A BBC investigation into a UK-based Amazon warehouse has found conditions that a stress expert said could cause "mental and physical illness".
Prof Michael Marmot was shown secret filming of night shifts involving up to 11 miles of walking - where an undercover worker was expected to collect orders every 33 seconds.
It comes as the company employs 15,000 extra staff to cater for Christmas.
Amazon said the safety of its workers was its "number one priority."
Undercover reporter Adam Littler, 23, got an agency job at Amazon's Swansea warehouse. He took a hidden camera inside for BBC Panorama to record what happened on his shifts.
He was employed as a "picker", collecting orders from 800,000 sq ft of storage.
A handset told him what to collect and put on his trolley. It allotted him a set number of seconds to find each product and counted down. If he made a mistake the scanner beeped.
"We are machines, we are robots, we plug our scanner in, we're holding it, but we might as well be plugging it into ourselves", he said.
Adam Little undercover Amazon warehouse Adam Littler went undercover as a "picker" at Amazon's Swansea warehouse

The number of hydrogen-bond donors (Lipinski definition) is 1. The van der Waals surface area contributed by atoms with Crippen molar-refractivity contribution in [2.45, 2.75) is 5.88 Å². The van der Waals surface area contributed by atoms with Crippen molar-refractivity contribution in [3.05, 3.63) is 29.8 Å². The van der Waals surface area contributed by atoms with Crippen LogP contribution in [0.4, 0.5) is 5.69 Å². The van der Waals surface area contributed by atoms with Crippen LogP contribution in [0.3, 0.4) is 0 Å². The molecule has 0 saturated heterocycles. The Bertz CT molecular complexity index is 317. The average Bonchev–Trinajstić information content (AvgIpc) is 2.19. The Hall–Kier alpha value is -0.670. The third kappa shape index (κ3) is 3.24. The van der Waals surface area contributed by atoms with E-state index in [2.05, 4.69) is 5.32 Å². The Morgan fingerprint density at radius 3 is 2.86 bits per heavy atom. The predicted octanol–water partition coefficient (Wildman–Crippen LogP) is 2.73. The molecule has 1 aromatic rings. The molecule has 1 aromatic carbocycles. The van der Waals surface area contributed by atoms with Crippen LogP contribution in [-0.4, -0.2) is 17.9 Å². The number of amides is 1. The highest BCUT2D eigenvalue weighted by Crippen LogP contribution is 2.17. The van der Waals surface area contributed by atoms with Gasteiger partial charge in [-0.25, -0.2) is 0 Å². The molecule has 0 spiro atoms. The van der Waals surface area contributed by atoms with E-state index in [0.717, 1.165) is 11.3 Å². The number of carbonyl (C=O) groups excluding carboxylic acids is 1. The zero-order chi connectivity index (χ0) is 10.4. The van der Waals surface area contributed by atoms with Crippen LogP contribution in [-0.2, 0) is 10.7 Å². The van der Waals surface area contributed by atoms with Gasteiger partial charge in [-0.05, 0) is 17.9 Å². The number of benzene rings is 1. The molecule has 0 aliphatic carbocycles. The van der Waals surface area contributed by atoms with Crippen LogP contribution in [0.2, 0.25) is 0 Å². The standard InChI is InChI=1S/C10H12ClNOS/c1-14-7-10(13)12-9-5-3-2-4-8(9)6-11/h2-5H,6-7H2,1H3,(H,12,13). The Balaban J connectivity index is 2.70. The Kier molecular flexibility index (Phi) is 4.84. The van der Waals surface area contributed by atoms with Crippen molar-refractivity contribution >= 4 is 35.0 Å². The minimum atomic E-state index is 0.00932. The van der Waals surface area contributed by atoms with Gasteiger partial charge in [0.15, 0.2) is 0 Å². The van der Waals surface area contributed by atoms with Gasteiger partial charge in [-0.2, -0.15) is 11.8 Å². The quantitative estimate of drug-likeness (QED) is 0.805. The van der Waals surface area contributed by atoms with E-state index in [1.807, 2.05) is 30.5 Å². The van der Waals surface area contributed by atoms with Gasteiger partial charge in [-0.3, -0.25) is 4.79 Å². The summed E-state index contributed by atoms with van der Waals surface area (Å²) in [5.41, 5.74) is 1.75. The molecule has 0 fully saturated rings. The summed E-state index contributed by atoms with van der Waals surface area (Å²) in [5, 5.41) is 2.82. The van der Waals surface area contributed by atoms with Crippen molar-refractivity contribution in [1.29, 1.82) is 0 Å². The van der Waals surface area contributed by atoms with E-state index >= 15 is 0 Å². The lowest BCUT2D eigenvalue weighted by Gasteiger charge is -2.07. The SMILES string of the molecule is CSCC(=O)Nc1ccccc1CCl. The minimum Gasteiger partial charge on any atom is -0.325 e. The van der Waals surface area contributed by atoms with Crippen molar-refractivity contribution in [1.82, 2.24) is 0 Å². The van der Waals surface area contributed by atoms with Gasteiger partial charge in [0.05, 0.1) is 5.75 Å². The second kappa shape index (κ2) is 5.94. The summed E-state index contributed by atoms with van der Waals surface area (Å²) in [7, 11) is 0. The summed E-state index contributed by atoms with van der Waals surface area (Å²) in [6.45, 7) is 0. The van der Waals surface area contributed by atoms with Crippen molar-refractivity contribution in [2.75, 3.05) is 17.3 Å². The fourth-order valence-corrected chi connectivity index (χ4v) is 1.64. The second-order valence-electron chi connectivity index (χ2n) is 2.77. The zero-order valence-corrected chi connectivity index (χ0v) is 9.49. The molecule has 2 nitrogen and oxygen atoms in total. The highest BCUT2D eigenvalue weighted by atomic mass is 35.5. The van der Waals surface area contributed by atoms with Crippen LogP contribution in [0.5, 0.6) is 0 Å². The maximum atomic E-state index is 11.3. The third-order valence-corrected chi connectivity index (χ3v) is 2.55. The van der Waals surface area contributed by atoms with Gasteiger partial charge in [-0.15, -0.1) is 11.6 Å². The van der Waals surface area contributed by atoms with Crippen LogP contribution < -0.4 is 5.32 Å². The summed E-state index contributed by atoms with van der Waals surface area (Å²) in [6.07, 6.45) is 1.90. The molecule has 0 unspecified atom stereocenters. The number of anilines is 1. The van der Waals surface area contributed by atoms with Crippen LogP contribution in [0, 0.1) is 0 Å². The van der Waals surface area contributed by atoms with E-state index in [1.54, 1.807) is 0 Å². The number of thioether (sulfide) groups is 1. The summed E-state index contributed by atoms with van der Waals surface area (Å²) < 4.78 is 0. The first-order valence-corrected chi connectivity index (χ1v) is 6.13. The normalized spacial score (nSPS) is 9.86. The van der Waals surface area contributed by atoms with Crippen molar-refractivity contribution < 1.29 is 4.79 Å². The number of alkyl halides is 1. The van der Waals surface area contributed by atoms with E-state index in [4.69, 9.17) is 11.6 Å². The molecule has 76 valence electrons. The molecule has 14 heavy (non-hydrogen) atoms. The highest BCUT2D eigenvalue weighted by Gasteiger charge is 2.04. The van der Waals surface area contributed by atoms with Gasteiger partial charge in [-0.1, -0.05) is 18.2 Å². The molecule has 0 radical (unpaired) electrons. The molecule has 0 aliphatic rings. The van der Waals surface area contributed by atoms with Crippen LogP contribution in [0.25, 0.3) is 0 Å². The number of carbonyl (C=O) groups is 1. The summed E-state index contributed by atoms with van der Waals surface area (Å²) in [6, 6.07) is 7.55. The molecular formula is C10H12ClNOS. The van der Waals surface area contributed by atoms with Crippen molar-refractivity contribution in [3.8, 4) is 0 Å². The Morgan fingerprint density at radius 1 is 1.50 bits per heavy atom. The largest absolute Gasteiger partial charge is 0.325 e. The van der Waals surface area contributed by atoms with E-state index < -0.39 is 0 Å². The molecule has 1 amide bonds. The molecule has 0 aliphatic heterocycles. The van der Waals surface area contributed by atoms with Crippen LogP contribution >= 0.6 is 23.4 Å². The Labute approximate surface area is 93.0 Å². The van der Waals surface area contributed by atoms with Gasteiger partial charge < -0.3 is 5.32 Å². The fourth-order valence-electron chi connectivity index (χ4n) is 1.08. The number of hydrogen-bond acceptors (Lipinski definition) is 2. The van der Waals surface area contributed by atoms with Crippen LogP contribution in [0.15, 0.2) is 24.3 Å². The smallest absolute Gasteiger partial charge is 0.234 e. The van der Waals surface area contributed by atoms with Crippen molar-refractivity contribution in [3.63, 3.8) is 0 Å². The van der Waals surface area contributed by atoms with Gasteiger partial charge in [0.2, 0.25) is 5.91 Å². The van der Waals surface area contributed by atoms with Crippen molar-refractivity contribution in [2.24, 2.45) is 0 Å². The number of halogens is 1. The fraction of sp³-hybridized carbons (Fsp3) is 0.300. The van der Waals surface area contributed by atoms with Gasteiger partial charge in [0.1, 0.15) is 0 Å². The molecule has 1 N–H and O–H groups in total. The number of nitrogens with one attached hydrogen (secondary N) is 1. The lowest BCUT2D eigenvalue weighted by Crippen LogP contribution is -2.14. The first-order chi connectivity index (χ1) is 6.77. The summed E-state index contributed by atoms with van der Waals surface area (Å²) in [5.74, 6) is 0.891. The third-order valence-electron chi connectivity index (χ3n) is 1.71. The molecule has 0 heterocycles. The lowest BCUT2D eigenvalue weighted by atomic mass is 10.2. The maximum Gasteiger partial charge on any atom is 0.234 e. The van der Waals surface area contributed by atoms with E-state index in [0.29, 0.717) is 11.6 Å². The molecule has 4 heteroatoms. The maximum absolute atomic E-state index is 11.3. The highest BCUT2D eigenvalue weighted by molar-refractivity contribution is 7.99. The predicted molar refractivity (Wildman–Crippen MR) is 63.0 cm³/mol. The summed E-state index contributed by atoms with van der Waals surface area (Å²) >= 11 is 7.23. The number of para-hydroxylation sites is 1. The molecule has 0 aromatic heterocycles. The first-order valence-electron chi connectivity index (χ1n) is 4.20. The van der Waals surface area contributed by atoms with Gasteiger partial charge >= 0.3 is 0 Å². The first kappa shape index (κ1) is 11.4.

"We don't think for ourselves, maybe they don't trust us to think for ourselves as human beings, I don't know."
Prof Marmot, one of Britain's leading experts on stress at work, said the working conditions at the warehouse are "all the bad stuff at once".
He said: "The characteristics of this type of job, the evidence shows increased risk of mental illness and physical illness."
Amazon said that official safety inspections had not raised any concerns and that an independent expert appointed by the company advised that the picking job is "similar to jobs in many other industries and does not increase the risk of mental and physical illness".
Amazon said it had invested £1bn in the UK and created 5,000 permanent jobs.